The Prevalence of Anemia Among Pregnant Women at Booking in Enugu, South Eastern Nigeria

Cyril C. Dim, MBBS (Nig); Hyacinth E. Onah, MBBS (Nig), MPA, FMCOG, FWACS, FICS

In This Article


The prevalence of anemia in pregnancy of 40.4% in this study was consistent with data observed in other studies in developing countries.[7,8,11] The prevalence was greater than 8.8% but less than 67.4% observed in the same center in 1979[13] and 1990,[6] respectively. The very low incidence of anemia in the 1979 study might have been due to the use of a hemoglobin concentration of 10 g/dL as the definition of anemia in pregnancy. Although this study established a marked reduction in the prevalence of anemia in pregnancy when compared with the 1990 review, which used the same criterion, the explanation is difficult and cannot be easily attributed to an improvement in the health status of women of reproductive age group in the locality. Expectedly, most of the anemic patients (90.7%) in this study were of the mild variety, whereas 9.8% were moderately anemic. Incidentally, as in other recent studies from southeastern Nigeria[10,11] and Ibadan, Western Nigeria,[12] no case of severe anemia was noted, unlike in Shagamu, Western Nigeria,[14] where 0.7% of the anemic pregnant women were severely anemic. Also, in Southern Malawi, 3.6% of anemic pregnant women were of the severe variety ( Hb < 7.0 g/dL).

In West Africa, anemia in pregnancy results from multiple causes, including iron and folate deficiency; malaria and hookworm infestation; infections, such as HIV; and hemoglobinopathies.[15,16] Pica has been identified as a risk factor for anemia in pregnancy.[17] This could be applicable to this environment in which a special type of clay of the kaolinite group (called "nzu" in Igbo language) is easily accessible in the open markets, and some pregnant women crave it. Further studies are required to explain this craving and its effect on patients' nutrition and anemia in pregnancy.

Iron deficiency is believed to be the most common cause of anemia in pregnancy;[3] therefore, anaemia in a normal pregnant woman in this environment is usually attributed to iron deficiency, and successful treatment is often achieved with iron and folic acid without further investigations. This may explain why patients' case notes reviewed in this study could not give further information on the investigations done to identify the specific causes of the anemia. Available basic investigations that should have been carried out in these patients include blood-film microscopy for red blood cell morphology and ring form of Plasmodium falciparum and stool analysis for helminths, especially hookworm. Furthermore, with the mean gestational age at booking of 22 weeks in this study, physiologic hemodilution in pregnancy[18] may explain the increased prevalence of mild anemia.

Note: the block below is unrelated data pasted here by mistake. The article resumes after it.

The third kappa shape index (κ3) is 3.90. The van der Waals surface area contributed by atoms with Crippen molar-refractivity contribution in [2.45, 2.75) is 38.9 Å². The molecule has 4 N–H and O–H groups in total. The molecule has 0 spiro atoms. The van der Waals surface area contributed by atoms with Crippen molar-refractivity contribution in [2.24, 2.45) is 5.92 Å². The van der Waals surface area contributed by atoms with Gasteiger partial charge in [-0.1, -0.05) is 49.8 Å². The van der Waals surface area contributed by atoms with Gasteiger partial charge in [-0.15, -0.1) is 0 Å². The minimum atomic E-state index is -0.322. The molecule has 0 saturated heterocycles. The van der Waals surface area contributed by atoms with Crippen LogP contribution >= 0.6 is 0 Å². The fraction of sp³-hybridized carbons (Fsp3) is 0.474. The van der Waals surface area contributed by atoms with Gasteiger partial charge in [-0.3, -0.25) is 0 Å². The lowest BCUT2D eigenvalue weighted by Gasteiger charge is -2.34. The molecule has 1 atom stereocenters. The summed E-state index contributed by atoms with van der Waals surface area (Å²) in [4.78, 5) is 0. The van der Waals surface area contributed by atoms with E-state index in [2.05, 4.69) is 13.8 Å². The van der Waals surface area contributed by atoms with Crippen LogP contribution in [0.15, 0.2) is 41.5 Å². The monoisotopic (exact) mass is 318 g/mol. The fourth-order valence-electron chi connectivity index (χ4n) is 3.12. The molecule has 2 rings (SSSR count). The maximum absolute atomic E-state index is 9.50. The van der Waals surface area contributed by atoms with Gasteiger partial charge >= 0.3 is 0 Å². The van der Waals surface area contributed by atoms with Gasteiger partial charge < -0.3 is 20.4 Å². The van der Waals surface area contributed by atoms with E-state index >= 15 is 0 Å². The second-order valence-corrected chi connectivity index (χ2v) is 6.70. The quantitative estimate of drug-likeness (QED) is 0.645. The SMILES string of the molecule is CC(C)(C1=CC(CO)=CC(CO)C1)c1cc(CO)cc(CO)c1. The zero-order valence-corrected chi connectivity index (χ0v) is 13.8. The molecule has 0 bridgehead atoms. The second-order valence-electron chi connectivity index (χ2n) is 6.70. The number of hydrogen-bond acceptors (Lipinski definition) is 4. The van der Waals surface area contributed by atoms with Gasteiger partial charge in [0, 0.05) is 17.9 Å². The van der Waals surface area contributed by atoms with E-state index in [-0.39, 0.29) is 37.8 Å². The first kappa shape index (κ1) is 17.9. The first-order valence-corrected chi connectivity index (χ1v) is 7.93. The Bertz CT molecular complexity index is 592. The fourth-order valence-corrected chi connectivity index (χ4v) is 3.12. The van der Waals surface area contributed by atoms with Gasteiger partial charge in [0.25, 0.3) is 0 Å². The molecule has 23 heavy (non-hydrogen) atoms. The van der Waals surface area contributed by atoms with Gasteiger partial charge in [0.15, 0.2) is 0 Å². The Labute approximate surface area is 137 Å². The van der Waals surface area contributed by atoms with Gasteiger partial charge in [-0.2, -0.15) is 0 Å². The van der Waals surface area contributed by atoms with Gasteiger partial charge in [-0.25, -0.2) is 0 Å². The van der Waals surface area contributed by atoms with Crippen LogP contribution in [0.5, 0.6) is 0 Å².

As in a previous study from the center,[6] maternal age and parity had no statistical relationship with the prevalence of anemia at booking. Both studies observed that anemia at booking increased with gestational age, which is consistent with findings in similar studies[7,8] but variant with a related study in Zimbabwe,[19] which found that gestational age and season were not significant predictors of hemoglobin concentration. With the current HIV/AIDS epidemic in Nigeria,[20] unlike in 1990 when the previous review was done, this study has gone further to identify a significant statistical relationship between HIV infection and a high prevalence of anemia in pregnancy. This increased prevalence of anemia among pregnant women living with HIV/AIDS may be explained by the finding that HIV infection is associated with lower serum folate and serum ferritin in pregnancy.[19]

This study was limited by its retrospective nature and reliance on case notes with the attendant documentation inadequacies. Therefore, we could not study the specific causes of anemia in pregnancy in this environment. A prospective study with emphasis on the etiology of anemia in pregnancy is recommended.

We conclude that the prevalence of anemia at booking is still high in Enugu. The results suggested that anemia predates the pregnancy in the majority of cases. Hence, preconception care, including iron and folic acid supplementation, is advocated to reduce this problem. During pregnancy, efforts should be geared toward the early detection and treatment of anemia before delivery. Also, medical staff managing pregnant women should endeavor to investigate anemic pregnant women further in order to identify the etiology whenever possible, despite commencing the usual treatment with iron and folate. All of these efforts would help to ensure safe motherhood and achieve the relevant targets of the Millennium Development Goals.


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